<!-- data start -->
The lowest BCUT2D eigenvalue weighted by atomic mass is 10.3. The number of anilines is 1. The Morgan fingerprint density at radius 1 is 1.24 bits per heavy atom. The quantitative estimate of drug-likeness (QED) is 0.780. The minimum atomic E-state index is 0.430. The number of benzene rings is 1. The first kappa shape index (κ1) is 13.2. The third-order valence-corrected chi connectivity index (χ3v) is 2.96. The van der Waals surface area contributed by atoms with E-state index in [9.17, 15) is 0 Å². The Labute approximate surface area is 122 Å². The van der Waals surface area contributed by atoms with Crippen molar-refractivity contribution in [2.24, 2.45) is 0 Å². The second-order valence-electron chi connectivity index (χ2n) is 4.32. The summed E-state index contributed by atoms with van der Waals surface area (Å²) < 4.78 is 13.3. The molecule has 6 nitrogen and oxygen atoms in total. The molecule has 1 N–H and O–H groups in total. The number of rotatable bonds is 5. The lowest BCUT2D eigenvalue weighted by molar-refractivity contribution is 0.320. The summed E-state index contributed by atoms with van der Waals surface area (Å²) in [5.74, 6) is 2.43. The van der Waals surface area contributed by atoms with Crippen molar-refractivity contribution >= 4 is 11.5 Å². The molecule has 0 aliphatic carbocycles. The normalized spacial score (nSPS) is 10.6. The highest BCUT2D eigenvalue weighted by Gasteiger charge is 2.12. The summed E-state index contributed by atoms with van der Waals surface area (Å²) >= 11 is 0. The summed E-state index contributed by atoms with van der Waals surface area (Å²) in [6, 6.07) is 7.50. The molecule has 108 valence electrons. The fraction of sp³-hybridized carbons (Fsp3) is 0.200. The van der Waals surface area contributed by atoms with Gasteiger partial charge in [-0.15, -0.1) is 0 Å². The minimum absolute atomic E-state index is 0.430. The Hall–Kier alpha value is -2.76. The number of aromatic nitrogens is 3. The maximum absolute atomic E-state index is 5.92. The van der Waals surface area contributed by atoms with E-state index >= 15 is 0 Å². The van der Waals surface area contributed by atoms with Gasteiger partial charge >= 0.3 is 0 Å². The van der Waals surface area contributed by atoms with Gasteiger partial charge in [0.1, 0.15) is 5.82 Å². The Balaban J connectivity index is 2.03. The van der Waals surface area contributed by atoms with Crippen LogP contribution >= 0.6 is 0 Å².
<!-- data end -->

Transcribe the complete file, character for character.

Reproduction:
The lowest BCUT2D eigenvalue weighted by atomic mass is 10.3. The number of anilines is 1. The Morgan fingerprint density at radius 1 is 1.24 bits per heavy atom. The quantitative estimate of drug-likeness (QED) is 0.780. The minimum atomic E-state index is 0.430. The number of benzene rings is 1. The first kappa shape index (κ1) is 13.2. The third-order valence-corrected chi connectivity index (χ3v) is 2.96. The van der Waals surface area contributed by atoms with E-state index in [9.17, 15) is 0 Å². The Labute approximate surface area is 122 Å². The van der Waals surface area contributed by atoms with Crippen molar-refractivity contribution in [2.24, 2.45) is 0 Å². The second-order valence-electron chi connectivity index (χ2n) is 4.32. The summed E-state index contributed by atoms with van der Waals surface area (Å²) < 4.78 is 13.3. The molecule has 6 nitrogen and oxygen atoms in total. The molecule has 1 N–H and O–H groups in total. The number of rotatable bonds is 5. The lowest BCUT2D eigenvalue weighted by molar-refractivity contribution is 0.320. The summed E-state index contributed by atoms with van der Waals surface area (Å²) in [5.74, 6) is 2.43. The van der Waals surface area contributed by atoms with Crippen molar-refractivity contribution >= 4 is 11.5 Å². The molecule has 0 aliphatic carbocycles. The normalized spacial score (nSPS) is 10.6. The highest BCUT2D eigenvalue weighted by Gasteiger charge is 2.12. The summed E-state index contributed by atoms with van der Waals surface area (Å²) >= 11 is 0. The summed E-state index contributed by atoms with van der Waals surface area (Å²) in [6, 6.07) is 7.50. The molecule has 108 valence electrons. The fraction of sp³-hybridized carbons (Fsp3) is 0.200. The van der Waals surface area contributed by atoms with Gasteiger partial charge in [-0.15, -0.1) is 0 Å². The minimum absolute atomic E-state index is 0.430. The Hall–Kier alpha value is -2.76. The number of aromatic nitrogens is 3. The maximum absolute atomic E-state index is 5.92. The van der Waals surface area contributed by atoms with E-state index >= 15 is 0 Å². The van der Waals surface area contributed by atoms with Gasteiger partial charge >= 0.3 is 0 Å². The van der Waals surface area contributed by atoms with Gasteiger partial charge in [0.1, 0.15) is 5.82 Å². The Balaban J connectivity index is 2.03. The van der Waals surface area contributed by atoms with Crippen LogP contribution >= 0.6 is 0 Å².